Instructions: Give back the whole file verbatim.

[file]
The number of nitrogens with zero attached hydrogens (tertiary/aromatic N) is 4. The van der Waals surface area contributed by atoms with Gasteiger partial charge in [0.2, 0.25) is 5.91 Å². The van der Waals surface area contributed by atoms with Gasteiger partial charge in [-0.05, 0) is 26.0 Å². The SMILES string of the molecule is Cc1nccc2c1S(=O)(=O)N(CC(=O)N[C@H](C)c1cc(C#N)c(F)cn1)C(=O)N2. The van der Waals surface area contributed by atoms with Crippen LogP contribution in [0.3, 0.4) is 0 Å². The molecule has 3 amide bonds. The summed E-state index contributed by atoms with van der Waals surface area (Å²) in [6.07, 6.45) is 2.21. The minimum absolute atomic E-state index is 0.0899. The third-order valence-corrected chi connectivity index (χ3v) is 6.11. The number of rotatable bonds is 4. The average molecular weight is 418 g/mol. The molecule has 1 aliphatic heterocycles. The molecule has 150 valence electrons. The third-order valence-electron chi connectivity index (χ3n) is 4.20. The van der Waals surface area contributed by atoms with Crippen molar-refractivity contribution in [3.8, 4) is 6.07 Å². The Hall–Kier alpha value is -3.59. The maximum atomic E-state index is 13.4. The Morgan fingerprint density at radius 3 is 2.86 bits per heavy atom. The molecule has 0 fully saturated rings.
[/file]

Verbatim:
The number of nitrogens with zero attached hydrogens (tertiary/aromatic N) is 4. The van der Waals surface area contributed by atoms with Gasteiger partial charge in [0.2, 0.25) is 5.91 Å². The van der Waals surface area contributed by atoms with Gasteiger partial charge in [-0.05, 0) is 26.0 Å². The SMILES string of the molecule is Cc1nccc2c1S(=O)(=O)N(CC(=O)N[C@H](C)c1cc(C#N)c(F)cn1)C(=O)N2. The van der Waals surface area contributed by atoms with Crippen LogP contribution in [0.3, 0.4) is 0 Å². The molecule has 3 amide bonds. The summed E-state index contributed by atoms with van der Waals surface area (Å²) in [6.07, 6.45) is 2.21. The minimum absolute atomic E-state index is 0.0899. The third-order valence-corrected chi connectivity index (χ3v) is 6.11. The number of rotatable bonds is 4. The average molecular weight is 418 g/mol. The molecule has 1 aliphatic heterocycles. The molecule has 150 valence electrons. The third-order valence-electron chi connectivity index (χ3n) is 4.20. The van der Waals surface area contributed by atoms with Crippen molar-refractivity contribution in [3.8, 4) is 6.07 Å². The Hall–Kier alpha value is -3.59. The maximum atomic E-state index is 13.4. The Morgan fingerprint density at radius 3 is 2.86 bits per heavy atom. The molecule has 0 fully saturated rings.